Justin Anderson is working to keep you and your kids safe from virus-carrying mosquitoes.
The Radford University biology professor recently published in Frontiers in Physiology his findings from a two-year research project that determined coffee extracts can interfere with the replication of the La Crosse virus, which can cause encephalitis, or can simply kill the vexatious mosquitoes.
Now, thanks in part to a $30,000 Jeffress Research Grant, the professor is testing pokeweed to determine if it, too, can interfere with mosquitoes' ability to be infected with the viruses. If the mosquito is immune, it cannot catch the virus and pass it on to humans.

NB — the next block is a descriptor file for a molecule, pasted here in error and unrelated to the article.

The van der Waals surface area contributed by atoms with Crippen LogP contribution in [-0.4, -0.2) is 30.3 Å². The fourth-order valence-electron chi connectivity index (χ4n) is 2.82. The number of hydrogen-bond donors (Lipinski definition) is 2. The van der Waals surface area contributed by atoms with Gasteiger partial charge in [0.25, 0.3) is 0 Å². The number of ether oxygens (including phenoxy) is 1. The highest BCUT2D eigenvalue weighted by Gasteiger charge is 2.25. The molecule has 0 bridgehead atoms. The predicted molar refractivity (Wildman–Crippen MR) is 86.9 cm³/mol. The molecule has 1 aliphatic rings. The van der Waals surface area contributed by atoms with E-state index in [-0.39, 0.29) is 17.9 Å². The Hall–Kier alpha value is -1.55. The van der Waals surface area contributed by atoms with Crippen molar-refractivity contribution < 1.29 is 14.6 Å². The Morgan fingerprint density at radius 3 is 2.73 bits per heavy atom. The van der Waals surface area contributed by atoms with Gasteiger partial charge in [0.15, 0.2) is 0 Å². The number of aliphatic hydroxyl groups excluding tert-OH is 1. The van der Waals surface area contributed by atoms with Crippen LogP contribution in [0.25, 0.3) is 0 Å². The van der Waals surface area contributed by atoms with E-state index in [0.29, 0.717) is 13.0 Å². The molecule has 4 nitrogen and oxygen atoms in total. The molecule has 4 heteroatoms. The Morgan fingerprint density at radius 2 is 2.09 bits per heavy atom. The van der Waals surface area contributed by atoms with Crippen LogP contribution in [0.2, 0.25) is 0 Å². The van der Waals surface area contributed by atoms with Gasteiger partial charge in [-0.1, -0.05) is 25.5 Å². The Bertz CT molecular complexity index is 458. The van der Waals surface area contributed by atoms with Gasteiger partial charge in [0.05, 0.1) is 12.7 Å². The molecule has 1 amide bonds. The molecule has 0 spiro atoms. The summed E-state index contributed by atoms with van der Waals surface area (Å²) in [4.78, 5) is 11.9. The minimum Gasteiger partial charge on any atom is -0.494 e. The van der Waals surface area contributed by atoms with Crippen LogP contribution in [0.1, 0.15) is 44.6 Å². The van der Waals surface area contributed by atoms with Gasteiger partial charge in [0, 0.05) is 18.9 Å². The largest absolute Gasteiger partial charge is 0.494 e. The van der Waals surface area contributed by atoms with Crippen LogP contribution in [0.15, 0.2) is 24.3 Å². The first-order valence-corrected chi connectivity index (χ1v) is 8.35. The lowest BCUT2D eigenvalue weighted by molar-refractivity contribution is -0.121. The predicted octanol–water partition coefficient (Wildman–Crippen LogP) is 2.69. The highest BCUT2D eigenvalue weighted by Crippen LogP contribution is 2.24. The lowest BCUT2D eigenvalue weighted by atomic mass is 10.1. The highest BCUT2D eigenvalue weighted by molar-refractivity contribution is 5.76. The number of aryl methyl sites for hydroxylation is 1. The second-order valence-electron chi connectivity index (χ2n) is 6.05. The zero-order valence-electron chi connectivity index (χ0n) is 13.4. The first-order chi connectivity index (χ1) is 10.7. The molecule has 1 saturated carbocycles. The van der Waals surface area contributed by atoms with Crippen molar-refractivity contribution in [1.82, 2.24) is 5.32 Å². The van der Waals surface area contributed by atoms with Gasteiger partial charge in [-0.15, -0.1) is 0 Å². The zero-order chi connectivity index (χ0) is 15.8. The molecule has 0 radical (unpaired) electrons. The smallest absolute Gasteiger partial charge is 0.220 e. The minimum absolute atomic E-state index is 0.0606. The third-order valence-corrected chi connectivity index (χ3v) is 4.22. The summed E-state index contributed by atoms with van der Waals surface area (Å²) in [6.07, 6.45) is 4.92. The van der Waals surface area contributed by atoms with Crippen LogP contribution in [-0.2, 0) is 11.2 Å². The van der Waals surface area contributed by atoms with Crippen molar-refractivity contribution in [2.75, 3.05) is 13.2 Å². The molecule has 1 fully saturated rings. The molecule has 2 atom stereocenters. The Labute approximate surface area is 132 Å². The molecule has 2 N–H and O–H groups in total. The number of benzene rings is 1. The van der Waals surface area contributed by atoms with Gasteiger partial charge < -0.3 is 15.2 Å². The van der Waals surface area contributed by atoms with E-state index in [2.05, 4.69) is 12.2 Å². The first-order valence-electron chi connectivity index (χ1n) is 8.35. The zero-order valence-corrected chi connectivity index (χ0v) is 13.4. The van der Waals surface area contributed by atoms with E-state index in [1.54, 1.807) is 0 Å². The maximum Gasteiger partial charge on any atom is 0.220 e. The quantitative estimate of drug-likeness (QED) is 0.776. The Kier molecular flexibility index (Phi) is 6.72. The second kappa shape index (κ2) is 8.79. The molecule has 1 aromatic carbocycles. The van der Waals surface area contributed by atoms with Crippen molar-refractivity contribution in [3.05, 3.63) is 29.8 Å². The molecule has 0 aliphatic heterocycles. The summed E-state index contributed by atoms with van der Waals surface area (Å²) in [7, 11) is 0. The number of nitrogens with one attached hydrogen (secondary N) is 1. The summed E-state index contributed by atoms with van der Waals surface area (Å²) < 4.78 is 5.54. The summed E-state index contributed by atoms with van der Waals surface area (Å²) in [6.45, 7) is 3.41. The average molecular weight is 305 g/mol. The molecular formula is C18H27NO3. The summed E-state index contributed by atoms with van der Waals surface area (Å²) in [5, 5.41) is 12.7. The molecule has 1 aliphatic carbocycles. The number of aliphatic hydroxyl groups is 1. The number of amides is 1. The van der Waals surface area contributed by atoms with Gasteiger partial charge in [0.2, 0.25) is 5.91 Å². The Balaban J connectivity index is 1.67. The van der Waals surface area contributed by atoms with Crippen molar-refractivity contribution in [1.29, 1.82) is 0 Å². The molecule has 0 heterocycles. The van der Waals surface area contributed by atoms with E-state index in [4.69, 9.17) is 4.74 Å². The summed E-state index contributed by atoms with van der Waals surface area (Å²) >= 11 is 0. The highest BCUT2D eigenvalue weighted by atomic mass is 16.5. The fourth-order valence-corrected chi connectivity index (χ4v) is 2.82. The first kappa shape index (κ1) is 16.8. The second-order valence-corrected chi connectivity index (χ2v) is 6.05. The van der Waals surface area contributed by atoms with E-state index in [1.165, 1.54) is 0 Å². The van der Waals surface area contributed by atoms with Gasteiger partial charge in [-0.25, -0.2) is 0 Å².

Anderson's latest research is looking at the virus that causes more than 50 million cases of the painful dengue fever each year around the world. Pokeweed plants make a protein that interferes with the replication of a number of viruses.
In his lab, Anderson and RU biology majors Nikki Holland and Madison Gardner are taking a threefold approach toward determining the potency of pokeweed.
The researchers will try to determine whether pokeweed antiviral protein (PAP) has anti-dengue virus activity, assess PAP’s mosquito larvicidal activity and then see if the insects can resist infection, Anderson said.
"Our pokeweed work, if successful, could be used to make wild mosquitoes resistant to viral infections. Pokeweed antiviral protein is attractive because it seems to inhibit any virus it is tested against."
In addition to taking part in important research, Anderson said, his students are learning numerous research techniques, including polymerase chain reaction, cloning, cell and mosquito culture, and virus handling.
The grant for the research comes from the Thomas F. Jeffress and Kate Miller Jeffress Memorial Trust, which supports scientific research in Virginia.